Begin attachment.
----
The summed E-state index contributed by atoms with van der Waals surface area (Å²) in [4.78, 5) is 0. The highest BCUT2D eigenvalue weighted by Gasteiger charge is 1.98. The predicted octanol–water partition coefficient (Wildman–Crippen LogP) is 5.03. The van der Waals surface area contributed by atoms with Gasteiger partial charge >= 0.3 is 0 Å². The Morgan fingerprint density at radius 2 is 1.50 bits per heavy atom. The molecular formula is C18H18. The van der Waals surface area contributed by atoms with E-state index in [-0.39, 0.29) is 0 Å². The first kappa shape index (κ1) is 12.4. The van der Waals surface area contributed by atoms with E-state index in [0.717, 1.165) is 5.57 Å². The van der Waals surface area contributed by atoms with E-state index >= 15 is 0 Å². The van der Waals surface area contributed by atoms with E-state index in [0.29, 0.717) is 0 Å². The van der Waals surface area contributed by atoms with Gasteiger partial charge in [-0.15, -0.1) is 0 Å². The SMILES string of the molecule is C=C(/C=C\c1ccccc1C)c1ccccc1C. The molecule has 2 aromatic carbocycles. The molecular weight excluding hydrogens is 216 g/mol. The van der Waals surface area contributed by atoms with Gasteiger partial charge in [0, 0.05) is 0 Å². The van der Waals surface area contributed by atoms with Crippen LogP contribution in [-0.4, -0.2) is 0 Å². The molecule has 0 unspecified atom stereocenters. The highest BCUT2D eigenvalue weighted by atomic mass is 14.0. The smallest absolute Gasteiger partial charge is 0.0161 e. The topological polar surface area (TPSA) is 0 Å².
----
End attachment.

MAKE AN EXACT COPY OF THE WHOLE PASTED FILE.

The summed E-state index contributed by atoms with van der Waals surface area (Å²) in [4.78, 5) is 0. The highest BCUT2D eigenvalue weighted by Gasteiger charge is 1.98. The predicted octanol–water partition coefficient (Wildman–Crippen LogP) is 5.03. The van der Waals surface area contributed by atoms with Gasteiger partial charge >= 0.3 is 0 Å². The Morgan fingerprint density at radius 2 is 1.50 bits per heavy atom. The molecular formula is C18H18. The van der Waals surface area contributed by atoms with E-state index in [-0.39, 0.29) is 0 Å². The first kappa shape index (κ1) is 12.4. The van der Waals surface area contributed by atoms with E-state index in [0.717, 1.165) is 5.57 Å². The van der Waals surface area contributed by atoms with E-state index >= 15 is 0 Å². The van der Waals surface area contributed by atoms with E-state index in [0.29, 0.717) is 0 Å². The van der Waals surface area contributed by atoms with Gasteiger partial charge in [-0.15, -0.1) is 0 Å². The SMILES string of the molecule is C=C(/C=C\c1ccccc1C)c1ccccc1C. The molecule has 2 aromatic carbocycles. The molecular weight excluding hydrogens is 216 g/mol. The van der Waals surface area contributed by atoms with Gasteiger partial charge in [0, 0.05) is 0 Å². The van der Waals surface area contributed by atoms with Crippen LogP contribution in [-0.4, -0.2) is 0 Å². The molecule has 0 unspecified atom stereocenters. The highest BCUT2D eigenvalue weighted by atomic mass is 14.0. The smallest absolute Gasteiger partial charge is 0.0161 e. The topological polar surface area (TPSA) is 0 Å².